Joseph Smith and the Text of the Book of Mormon
I first became aware of Royal Skousen’s Book of Mormon critical text project when it was in its infancy. I have tried to keep current on this landmark study by reading his reports and attending his lectures. The large amount of detail occasioned by the many types of variants he has encountered in both the handwritten manuscripts and the printed texts could be overwhelming, and I have marveled that he has been able to contain all of it. His objectivity, his research plan, and his format for clearly reporting and interpreting his findings are noteworthy. Pursuit of knowledge by the methods of literary criticism is fascinating and enlightening, but it can also be mind-wearying. To do what Skousen has done requires a particular type of personality equipped with a number of acquired skills, and I am grateful that he has the linguistic ability, technical know-how, mental and physical stamina, and long-range commitment to carry forth his magnificent obsession.
“Truth Yields to Investigation”
To encourage faculty to engage in original research, former Brigham Young University academic vice president Jae R. Ballif declared that “truth yields to investigation,” a statement I assume was original with him. Professor Skousen’s work confirms Ballif’s observation. Skousen’s careful analysis of the prepublication manuscripts, and of at least 20 subsequent editions of the Book of Mormon, has yielded a plethora of information and has provided viewpoints that could not have been obtained any other way. I do not mean to imply that no one else has worked at such a project with the Book of Mormon, but I think that Skousen has been the most thorough.
A textual critic is actually a “literary archaeologist” who digs into the strata below the surface of the printed page and uncovers history that is out of sight to those who do not deal with original material. It is surprising how much an original source can tell about the writer and also the processes engaged in the development of the text. Many examples could be given, but they are readily available in Skousen’s critical text. A perusal of his reports is worth the effort. This brief essay discusses the contributions that make Skousen’s study meaningful.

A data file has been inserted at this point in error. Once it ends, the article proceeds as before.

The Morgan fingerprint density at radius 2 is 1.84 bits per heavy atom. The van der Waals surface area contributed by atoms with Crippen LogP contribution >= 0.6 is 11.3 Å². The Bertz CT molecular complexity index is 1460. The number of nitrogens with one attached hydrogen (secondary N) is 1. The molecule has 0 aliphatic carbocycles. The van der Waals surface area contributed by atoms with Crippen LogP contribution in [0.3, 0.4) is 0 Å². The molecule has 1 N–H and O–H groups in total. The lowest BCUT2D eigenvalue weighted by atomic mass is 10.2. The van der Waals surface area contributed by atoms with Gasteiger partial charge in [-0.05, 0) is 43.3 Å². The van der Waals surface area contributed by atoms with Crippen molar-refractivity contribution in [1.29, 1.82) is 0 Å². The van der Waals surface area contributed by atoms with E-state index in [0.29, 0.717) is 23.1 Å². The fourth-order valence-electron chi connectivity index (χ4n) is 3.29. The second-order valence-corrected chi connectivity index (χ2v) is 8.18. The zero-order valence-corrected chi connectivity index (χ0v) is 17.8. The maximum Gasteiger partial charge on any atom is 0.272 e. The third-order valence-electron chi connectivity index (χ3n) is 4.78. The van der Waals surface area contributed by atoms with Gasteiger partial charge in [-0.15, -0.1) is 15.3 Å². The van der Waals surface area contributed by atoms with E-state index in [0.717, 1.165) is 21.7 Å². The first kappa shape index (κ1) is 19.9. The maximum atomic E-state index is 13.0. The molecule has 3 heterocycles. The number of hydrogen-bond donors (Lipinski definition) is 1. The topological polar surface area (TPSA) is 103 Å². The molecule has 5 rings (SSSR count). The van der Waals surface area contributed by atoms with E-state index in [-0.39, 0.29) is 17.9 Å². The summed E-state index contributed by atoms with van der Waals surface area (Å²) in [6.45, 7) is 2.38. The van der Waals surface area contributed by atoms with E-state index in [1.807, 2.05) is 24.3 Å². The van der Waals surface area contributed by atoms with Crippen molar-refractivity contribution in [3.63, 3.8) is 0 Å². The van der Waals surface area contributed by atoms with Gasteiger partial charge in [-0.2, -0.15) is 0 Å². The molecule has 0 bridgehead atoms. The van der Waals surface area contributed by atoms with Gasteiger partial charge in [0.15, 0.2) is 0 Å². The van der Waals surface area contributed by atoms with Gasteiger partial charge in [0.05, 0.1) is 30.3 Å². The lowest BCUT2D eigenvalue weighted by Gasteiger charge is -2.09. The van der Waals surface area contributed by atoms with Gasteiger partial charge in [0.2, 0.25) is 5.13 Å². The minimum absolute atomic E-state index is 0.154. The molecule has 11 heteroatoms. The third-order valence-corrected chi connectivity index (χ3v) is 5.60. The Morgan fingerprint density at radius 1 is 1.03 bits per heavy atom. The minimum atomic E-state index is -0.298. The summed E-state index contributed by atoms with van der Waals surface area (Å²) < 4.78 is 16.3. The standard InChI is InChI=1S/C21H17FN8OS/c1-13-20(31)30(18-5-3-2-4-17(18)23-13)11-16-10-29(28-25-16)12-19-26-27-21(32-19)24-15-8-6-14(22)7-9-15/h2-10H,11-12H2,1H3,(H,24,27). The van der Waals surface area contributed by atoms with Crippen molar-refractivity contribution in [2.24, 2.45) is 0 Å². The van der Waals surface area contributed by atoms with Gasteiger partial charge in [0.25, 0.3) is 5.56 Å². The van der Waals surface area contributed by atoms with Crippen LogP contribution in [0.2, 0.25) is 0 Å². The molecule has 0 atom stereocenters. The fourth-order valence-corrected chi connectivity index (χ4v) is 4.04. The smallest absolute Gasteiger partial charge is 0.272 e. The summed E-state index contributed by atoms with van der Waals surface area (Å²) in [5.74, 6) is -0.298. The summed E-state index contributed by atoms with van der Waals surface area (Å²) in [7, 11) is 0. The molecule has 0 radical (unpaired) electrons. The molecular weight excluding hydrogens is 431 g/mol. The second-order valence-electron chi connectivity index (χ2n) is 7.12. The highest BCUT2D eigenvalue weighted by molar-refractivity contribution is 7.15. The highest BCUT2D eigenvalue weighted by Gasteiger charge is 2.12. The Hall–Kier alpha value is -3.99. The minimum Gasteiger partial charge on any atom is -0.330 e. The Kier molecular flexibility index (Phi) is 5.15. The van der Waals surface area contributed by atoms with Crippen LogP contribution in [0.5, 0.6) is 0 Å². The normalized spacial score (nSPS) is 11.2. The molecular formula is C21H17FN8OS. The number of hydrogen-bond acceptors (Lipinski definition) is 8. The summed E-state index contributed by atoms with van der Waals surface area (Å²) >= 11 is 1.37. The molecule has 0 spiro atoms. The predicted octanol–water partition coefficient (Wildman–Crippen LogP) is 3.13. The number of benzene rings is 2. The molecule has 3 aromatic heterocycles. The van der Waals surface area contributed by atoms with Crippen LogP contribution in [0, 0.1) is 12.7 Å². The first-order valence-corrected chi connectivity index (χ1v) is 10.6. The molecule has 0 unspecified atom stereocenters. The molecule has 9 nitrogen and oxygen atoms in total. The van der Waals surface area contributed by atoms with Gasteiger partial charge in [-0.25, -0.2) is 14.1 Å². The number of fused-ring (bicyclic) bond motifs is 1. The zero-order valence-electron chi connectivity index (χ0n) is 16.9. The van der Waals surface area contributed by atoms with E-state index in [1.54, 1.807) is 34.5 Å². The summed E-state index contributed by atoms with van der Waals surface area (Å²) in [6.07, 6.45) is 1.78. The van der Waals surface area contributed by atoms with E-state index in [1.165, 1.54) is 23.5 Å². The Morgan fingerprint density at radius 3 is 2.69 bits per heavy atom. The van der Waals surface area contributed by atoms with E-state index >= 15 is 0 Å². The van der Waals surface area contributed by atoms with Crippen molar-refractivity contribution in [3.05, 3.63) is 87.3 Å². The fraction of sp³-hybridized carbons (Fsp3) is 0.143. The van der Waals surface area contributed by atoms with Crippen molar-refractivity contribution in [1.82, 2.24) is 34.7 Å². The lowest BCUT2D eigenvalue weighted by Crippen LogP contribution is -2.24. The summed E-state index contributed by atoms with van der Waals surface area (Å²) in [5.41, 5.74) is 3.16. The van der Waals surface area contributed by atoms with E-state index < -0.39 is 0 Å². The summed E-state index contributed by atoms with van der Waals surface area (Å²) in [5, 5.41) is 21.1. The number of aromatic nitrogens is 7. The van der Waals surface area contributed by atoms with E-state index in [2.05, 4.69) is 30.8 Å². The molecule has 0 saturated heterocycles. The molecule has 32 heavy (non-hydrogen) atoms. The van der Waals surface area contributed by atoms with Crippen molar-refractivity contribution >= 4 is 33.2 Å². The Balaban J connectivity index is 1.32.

The Most Significant Contribution
Professor Skousen’s analysis shows that thousands of variations in wording and spelling and even some omissions have occurred in the manuscripts and in the many printings of the Book of Mormon. His work also shows that most of these variations are of little consequence to the message of the Book of Mormon; that is, they do not endanger doctrine, and the book remains a “testament of Jesus Christ.” Nay-saying authors have endeavored to make a case against the Book of Mormon, and thus against The Church of Jesus Christ of Latter-day Saints, by exploiting the fact that many textual variants exist in the publishing history of the book. These authors claim that such variants greatly affect meaning. The most significant contribution of Skousen’s work is that Latter-day Saints now can frankly acknowledge that many variants have occurred, that they are known and each has been carefully examined, and that the evaluation shows that they are, for the most part, of slight substantive consequence, often being matters of grammatical usage and style.